“Population has steadily increased notwithstanding the waste that has been made in the camp, the siege, and the battlefield, and the country, rejoicing in the consciousness of augmented strength and vigor, is permitted to expect continuance of years with large increase of freedom.

“No human counsel hath devised nor hath any mortal hand worked out these great things. They are the gracious gifts of the Most High God, who, while dealing with us in anger for our sins, hath nevertheless remembered mercy.

“It has seemed to me fit and proper that they should be solemnly, reverently, and gratefully acknowledged, as with one heart and one voice, by the whole American people. I do therefore invite my fellow-citizens in every part of the United States, and also those who are at sea and those who are sojourning in foreign lands, to set apart and observe the last Thursday of November next as a day of thanksgiving and praise to our beneficent Father who dwelleth in the heavens.

“And I recommend to them that while offering up the ascriptions justly due to Him for such singular deliverances and blessings they do also, with humble penitence for our national perverseness and disobedience, commend to His tender care all those who have become widows, orphans, mourners, or sufferers in the lamentable civil strife in which we are unavoidably engaged, and fervently implore the interposition of the Almighty Hand to heal the wounds of the nation and to restore it, as soon as may be consistent with the Divine purposes, to the full enjoyment of peace, harmony, tranquility, and union.”


A Thanksgiving Cookbook by Mrs. Geraghty’s Kindergarten Class
NOTE: Mrs. Geraghty will not be responsible for medical bills resulting from the use of this cookbook.
~Alan – Turkey
First you shoot it and then you cut it. And then you put it in the oven and cook it for 10 minutes and 20 degrees. You put it on plates and then you eat it.
~Jeremy – Turkey
You buy the turkey and take the paper off. Then you put it in the refrigerator and take it back out and cut it with a knife and make sure all the wires are out and take out the neck and heart. Then you put it in a big pan and cook it for half an hour at 80 degrees. Then you invite people over and eat.

~Andrew – Pizza
Buy some dough, some cheese and pepperoni. Then you cook it for 10 hours at 5 degrees. Then you eat it.

~Shelby – Applesauce
Go to the store and buy some apples, and then you squish them up. Then you put them in a jar that says, “Applesauce.” Then you eat it.

~Christopher – Pumpkin Pie
First you buy a pumpkin and smash it. Then it is all done. And you cook it in the oven for 12 minutes and 4 degrees. Then you eat it.

~Jennie – Corn
My mom buys it. Then you throw it. Then you cook it. Then you eat it.

~Joplyn – Apple Pie
Take some apples, mash them up. Take some bread and make a pie with it. Get some dough and squish it. Shape the dough into a pie shape. Put the apples in it. Then bake it at nine degrees for 15 minutes.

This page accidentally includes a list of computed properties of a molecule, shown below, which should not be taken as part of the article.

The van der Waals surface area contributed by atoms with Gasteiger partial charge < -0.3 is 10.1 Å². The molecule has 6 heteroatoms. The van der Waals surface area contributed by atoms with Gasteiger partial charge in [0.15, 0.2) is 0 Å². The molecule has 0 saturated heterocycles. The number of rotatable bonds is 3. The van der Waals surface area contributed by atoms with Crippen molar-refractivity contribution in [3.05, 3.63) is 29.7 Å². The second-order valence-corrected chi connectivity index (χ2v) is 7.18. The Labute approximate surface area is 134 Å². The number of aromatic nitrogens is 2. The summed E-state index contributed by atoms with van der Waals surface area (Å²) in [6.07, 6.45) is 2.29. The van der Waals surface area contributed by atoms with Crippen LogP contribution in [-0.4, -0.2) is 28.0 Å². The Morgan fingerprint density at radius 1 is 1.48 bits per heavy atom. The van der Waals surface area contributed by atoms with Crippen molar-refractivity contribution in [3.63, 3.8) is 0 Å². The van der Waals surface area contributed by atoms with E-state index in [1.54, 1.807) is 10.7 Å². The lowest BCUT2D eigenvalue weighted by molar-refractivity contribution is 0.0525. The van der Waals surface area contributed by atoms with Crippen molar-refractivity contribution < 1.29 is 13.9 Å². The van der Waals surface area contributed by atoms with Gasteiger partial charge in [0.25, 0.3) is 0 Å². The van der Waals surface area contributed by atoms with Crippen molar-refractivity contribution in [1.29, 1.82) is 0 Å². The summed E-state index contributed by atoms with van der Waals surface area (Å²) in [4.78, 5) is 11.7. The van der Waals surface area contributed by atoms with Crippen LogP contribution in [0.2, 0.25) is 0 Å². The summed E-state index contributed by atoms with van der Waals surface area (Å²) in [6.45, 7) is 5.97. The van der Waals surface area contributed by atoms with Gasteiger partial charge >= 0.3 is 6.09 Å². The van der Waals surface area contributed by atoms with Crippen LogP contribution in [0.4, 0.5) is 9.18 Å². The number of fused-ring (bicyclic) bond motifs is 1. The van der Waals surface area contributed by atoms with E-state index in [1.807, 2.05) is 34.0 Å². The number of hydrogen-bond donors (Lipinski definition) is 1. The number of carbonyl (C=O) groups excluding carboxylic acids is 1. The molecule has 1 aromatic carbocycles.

10. Everyone will think your turkey is Cajun-blackened.

9. Uninvited guests will think twice next year.

8. Your cheese broccoli lima bean casserole will gain newfound appreciation.

7. Pets won’t bother to pester you for scraps.

6. No one will overeat.

5. The smoke alarm was due for a test.

4. Carving the bird will provide a good cardiovascular workout.

3. You’ll get to the desserts more quickly.

2. After dinner, the guys can take the bird to the yard and play football.

1. The less turkey Uncle You-Know-Who eats, the less likely he will be to walk around with his pants unbuttoned.


Veterans Day, 2010

For my Veterans Day blog post this year I am rehashing an article I wrote two years ago about a special Veterans Day event with Oliver North. You who have been LCCC small group leaders more than two years will probably remember reading this. But, I hope you enjoy it again, and perhaps even use some of its content, along with the two fun articles which follow it, to honor our veterans and reflect on what our mission and values are as American believers.

Blessings on your homes,


Veterans Day with Lt. Col. Oliver North

November 6, 2008: Two Friday nights ago I had the privilege of meeting and hearing Lt. Col. Oliver North speak at a Northwest Baptist Seminary fundraising banquet (with the younger Kenningtons, pictured above).  “Ollie,” as he doesn’t mind being called, is a remarkable man. In an almost hour long gripping speech, he began by expressing his dismay with the media’s negative portrayal of our military. As an anchor for Fox News, he is dedicated to bringing the positive side of our troops to light. He told one particular captivating story of heroism that he had personally caught on tape using Reuters’ film. They aired it on his Fox show, but it never showed up on Reuters, AP, or any other outlet. It was simply too heroic; too positive for mainstream media.

He told several more of these positive storiesultimately to lead to his crescendo. Not only has he witnessed great acts of heroism being done by great soldiers, but he is seeing more than ever, in his 43 years in the military, the penetration of the gospel of Jesus Christ by these troops, whom he admiringly calls, “Missionaries in 7lb. helmets.”  Sure, many soldiers do not fit this category, and even many who do are “rough around the edges.”  But he has never witnessed a time when so many soldiers are openly reading their Bibles and expressing care for the people surrounding them.